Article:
10 Powerful Meditation Mudras and How to Use Them
The use of mudras, in the practice of yoga are a powerful tool for self-care and empowerment. With yoga the intention is to draw oneself inward. Mudras allow us to go inward and recharge our energy levels. The term mudra applies to the use of hand gestures during meditation that carry specific goals of channeling your body’s energy flow. There are more than 100 known mudras that have been developed over the centuries.
This is probably the most familiar mudra in mainstream society. Meditators are often seen pairing this mudra with their practice. The intention of the Gyan mudra is to improve your concentration and sharpen your memory. This is a great mudra to use when seeking to gain knowledge. Try holding this mudra while meditating for insight into your life or a specific issue.
This mudra is used for mental clarity. You perform this gesture when you need to understand intuitive messages from your subconscious (i.e., dreams or meditations that puzzle you). One of the most powerful benefits of this mudra can be found in the improvement of communication, such as improving internal and external dialogue.
The Dhyana mudra is shared across several eastern meditation disciplines. The Buddha is often pictured doing this gesture. The significance of this mudra is to bring you into deeper, more profound concentration. This gesture can also help bring you tranquility and inner peace.
Method: To do the Dhyana mudra, simply sit with your hands facing upward, right hand resting on top of your left palm. The right hand, representing enlightenment and higher spiritual faculties, rests over the left hand, representing the world of maya, or illusion.
The Surya mudra is intended to increase the solar/fire element in the body and improve metabolism and digestion. It is also useful in reducing heaviness in the body and to help ward off colds, since it increases core body temperature.
Method: Perform this mudra by bending your ring finger to the base of your thumb so that your thumb touches the ring finger’s knuckle. Stretch your other three fingers straight without stressing the hand.
The Apana mudra is good for mental or physical digestion and for eliminating waste material from the body. This gesture may also be a form of aiding in mental and emotional digestion when applied to “evil” outside of the body.
Method: To do this posture, bring your second and third fingers to your thumb. The way you position your fingers may differ depending on the discipline you are learning from. Some say that you should rest the two fingers just slightly behind the tip of the thumb, but in many depictions, this mudra is demonstrated by bringing the middle and ring finger to the tip of the thumb.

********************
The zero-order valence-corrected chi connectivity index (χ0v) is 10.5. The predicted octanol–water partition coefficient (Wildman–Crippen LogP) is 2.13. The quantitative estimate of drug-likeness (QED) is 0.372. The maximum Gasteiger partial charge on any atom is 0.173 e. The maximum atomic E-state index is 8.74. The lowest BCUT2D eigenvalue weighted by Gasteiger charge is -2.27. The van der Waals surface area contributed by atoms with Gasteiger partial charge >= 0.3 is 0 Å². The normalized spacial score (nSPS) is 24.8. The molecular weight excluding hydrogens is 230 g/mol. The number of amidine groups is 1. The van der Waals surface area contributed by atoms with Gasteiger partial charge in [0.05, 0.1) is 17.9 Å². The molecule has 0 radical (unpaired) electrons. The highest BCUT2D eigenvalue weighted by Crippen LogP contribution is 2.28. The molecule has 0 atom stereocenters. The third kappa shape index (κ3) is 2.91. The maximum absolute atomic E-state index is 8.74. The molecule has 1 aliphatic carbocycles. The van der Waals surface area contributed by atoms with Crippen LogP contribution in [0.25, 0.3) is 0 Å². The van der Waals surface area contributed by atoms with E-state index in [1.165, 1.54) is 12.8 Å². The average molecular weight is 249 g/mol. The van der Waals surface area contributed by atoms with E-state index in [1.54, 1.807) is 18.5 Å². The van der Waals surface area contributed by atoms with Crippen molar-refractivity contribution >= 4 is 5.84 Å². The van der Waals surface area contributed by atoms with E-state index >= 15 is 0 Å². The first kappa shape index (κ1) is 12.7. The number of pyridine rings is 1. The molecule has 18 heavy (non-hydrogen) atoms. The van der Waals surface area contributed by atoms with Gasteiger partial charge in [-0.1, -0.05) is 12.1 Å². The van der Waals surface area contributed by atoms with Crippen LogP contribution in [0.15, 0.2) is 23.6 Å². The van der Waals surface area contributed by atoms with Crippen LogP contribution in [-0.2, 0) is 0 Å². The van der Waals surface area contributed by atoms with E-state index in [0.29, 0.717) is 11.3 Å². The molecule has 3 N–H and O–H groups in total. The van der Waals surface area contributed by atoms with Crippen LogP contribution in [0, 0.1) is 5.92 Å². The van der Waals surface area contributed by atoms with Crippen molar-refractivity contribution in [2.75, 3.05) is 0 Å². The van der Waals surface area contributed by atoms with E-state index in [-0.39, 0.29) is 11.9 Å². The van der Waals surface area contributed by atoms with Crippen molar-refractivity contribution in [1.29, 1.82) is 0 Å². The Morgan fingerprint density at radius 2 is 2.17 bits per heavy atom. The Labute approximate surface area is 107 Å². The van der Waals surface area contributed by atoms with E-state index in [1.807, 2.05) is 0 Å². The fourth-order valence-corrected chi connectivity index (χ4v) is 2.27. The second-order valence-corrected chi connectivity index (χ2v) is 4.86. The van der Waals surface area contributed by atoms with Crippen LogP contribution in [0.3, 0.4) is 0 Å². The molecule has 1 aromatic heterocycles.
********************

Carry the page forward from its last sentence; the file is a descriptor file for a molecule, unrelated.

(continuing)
The Ganesha mudra is widely used and is named after the Hindu Ganesh. Ganesha is said to be a remover of obstacles. Similarly, this mudra is great for relieving yourself of all types of obstructions in your life; it can help you regain positivity and courage when dealing with hard times. By performing this mudra, you bring your attention and energy into the heart center, opening up your lungs and heart to the subject of your meditation.
Method: Place your left hand in front of your chest with your palm facing outward and left thumb down. Next, place your right hand in front of your left with your right palm facing toward you and your left palm. Lock your fingers together, holding them in a half-bent position like a claw.
During your meditation, inhale deep, holding your hands in this gesture, then pull outwardly on your hands as you exhale without unlocking your fingers. Repeat this motion up to six times, then reverse the gesture (i.e., put your right hand in front of your chest facing outward with the thumb down). Be sure to perform this mudra the same number of times in each direction to maintain the balance of the pulling act.
The Vayu mudra is good for diseases related to air imbalances, such as gas-related pain, flatulence, joint pain, bloating, and abdominal discomfort. This mudra helps regulate Vata-related issues, both mental and physical, relieving them by bringing your air element back into its proper flow.
Method: At first glance, this mudra may seem very similar to the Gyan mudra. The difference is the Vayu has you connect the thumb to the knuckle or hump of the index finger, as opposed to the fingertip in Gyan. Press down on the index finger to your level of comfort; this gesture is intended to relax not strain the joint. For optimal results, do your Pranayama exercises while holding this mudra.
This mudra is often associated with Shiva as it applies to your internal transformative abilities. The word Rudra means ”lord” in Sanskrit, which is fitting for this gesture because the main benefits affect your personal power center—the solar plexus. It is said to improve clarity and concentration of thought. Often this mudra is prescribed for those dealing with dizziness, exhaustion, and chronic tension in their body. You can use the Rudra mudra (say that out loud for a laugh) to energize your physical body and empower you to reach your highest potential or goals.
Method: To do this mudra, connect your thumb to your index and ring fingers while keeping your other two fingers as straight as you can.